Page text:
Identifying Critical RNA-RNA Interactions during Ribosome Biogenesis is the title of the project that will be based at the U of L and within the Alberta RNA Research and Training Institute (ARRTI), but also include collaborators at the Universities of Sherbrooke and McGill University in Quebec, as well as three German institutions.

UofL forges partnership with the South Alberta Light Horse Primary Reserve unit

Over the Sept. 18-20th weekend, UofL faculty members and students took part in observing a military training exercise conducted by the South Alberta Light Horse (SALH), a Primary Reserve unit within the Canadian Armed Forces (CAF). Part of 41 Canadian Brigade Group, 3rd Canadian Division, the SALH is an armoured reconnaissance regiment operating squadrons throughout Alberta, and particularly in the City of Lethbridge. The Regiment is uniquely tasked with the detection, identification, and management of biochemical and nuclear weapon threats, a role the SALH plays principally in conjunction with regular force elements. The objective of the training, which occurred at Kipp Rifle Range, was to qualify soldiers on chemical, biological, radiological, and nuclear (CBRN) defense to prepare them for future deployments both domestically and abroad. Attendance of UofL guests was critical in helping to bridge a relationship between the CAF, students, and the UofL community to help broaden applications and research into defense science including connecting resources for reservists and future career opportunities for students. In attendance were biochemistry researchers and professors within the Alberta RNA Research and Training Institute (ARRTI) with graduate students and post-doctoral fellows receiving training at the UofL.

Chemistry & biochemistry researcher, Dr. Ute Kothe, named a U of L Board of Governors Teaching Chair

With an approach based in the belief that an effective teacher facilitates understanding and the well-being, learning and development of students, Dr. Ute Kothe has been named a University of Lethbridge Board of Governors Teaching Chair.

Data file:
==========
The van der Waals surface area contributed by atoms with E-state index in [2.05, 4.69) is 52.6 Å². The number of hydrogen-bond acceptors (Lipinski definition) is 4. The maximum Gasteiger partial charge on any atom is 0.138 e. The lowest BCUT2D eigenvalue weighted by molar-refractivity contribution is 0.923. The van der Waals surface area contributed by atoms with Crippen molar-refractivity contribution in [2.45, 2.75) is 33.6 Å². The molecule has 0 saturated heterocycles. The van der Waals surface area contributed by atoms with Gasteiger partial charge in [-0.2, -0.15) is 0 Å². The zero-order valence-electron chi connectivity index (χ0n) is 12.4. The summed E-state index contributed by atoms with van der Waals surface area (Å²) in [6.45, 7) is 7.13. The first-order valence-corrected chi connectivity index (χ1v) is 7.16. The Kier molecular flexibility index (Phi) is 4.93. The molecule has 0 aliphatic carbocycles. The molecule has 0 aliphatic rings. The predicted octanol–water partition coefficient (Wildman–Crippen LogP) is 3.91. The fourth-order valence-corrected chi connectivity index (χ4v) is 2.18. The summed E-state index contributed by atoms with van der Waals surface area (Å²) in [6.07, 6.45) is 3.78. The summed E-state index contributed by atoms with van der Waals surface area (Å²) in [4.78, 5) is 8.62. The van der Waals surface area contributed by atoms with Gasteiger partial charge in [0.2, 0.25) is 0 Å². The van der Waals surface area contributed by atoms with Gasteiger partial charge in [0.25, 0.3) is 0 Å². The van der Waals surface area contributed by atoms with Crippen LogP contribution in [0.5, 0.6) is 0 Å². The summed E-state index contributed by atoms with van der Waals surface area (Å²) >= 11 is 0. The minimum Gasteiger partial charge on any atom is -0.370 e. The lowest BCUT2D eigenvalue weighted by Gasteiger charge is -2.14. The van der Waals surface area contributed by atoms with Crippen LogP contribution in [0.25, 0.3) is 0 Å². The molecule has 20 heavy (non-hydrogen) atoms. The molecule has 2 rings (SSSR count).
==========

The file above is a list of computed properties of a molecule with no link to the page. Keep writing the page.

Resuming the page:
An educator who teaches at all levels, from first-year undergraduate through post-doctoral supervision, Kothe eyes every opportunity to enable learning, pioneering community science outreach activities that spur the imagination and passion for new knowledge amongst the young and old alike.

Dr. Trushar Patel

From Dengue fever to Zika, viruses are prevalent around the world and virus pandemics frequently make headlines. University of Lethbridge, Alberta RNA Research and Training Institute, Chemistry and Biochemistry researcher Dr. Trushar Patel and his team are shining new light on viruses and how they survive in an effort to ultimately develop approaches that could apply to families of viruses to inhibit their replication.

Patel is a Canada Research Chair in RNA and Protein Biophysics. His lab is inspiring and training the next generation of researchers, including Tyler Mrozowich (BSc ’18), a master’s candidate who first worked in Patel’s lab as an undergraduate student in 2017.

“We have an ongoing commitment to teach the next generation of trainees, starting from the first-year undergraduate all the way to the PhD program,” says Patel. “If you are motivated, we help you create and harness your research skills, which helps us push the research forward and helps you get your career moving forward.”

 

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Whether you’re looking for a more in-depth learning experience by assisting with research projects on campus or by testing your knowledge in a real-life work setting, we can help! The programs available in the Career Bridge office will provide you with a solid foundation for further studies and an excellent framework for a challenging and rewarding career — whatever direction you decide to go. Explore career options, participate in research and develop skills that complement your degree.